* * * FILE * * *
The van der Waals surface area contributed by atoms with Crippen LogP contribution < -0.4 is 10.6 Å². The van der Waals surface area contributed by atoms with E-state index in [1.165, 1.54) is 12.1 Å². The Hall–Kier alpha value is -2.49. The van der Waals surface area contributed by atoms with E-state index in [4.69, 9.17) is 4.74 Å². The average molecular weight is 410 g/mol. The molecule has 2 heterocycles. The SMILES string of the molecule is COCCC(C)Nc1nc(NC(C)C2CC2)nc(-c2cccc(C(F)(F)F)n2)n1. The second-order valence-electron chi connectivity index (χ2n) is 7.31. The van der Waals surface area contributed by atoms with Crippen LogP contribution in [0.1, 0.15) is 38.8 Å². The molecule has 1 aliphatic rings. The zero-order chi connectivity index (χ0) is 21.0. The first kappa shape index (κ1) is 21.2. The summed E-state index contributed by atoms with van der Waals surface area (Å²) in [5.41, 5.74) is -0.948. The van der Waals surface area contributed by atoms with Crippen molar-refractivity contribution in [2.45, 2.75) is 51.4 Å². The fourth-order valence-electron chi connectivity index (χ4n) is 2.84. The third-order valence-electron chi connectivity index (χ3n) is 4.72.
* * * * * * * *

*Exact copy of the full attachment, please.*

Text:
The van der Waals surface area contributed by atoms with Crippen LogP contribution < -0.4 is 10.6 Å². The van der Waals surface area contributed by atoms with E-state index in [1.165, 1.54) is 12.1 Å². The Hall–Kier alpha value is -2.49. The van der Waals surface area contributed by atoms with E-state index in [4.69, 9.17) is 4.74 Å². The average molecular weight is 410 g/mol. The molecule has 2 heterocycles. The SMILES string of the molecule is COCCC(C)Nc1nc(NC(C)C2CC2)nc(-c2cccc(C(F)(F)F)n2)n1. The second-order valence-electron chi connectivity index (χ2n) is 7.31. The van der Waals surface area contributed by atoms with Crippen LogP contribution in [0.1, 0.15) is 38.8 Å². The molecule has 1 aliphatic rings. The zero-order chi connectivity index (χ0) is 21.0. The first kappa shape index (κ1) is 21.2. The summed E-state index contributed by atoms with van der Waals surface area (Å²) in [5.41, 5.74) is -0.948. The van der Waals surface area contributed by atoms with Crippen molar-refractivity contribution in [2.45, 2.75) is 51.4 Å². The fourth-order valence-electron chi connectivity index (χ4n) is 2.84. The third-order valence-electron chi connectivity index (χ3n) is 4.72.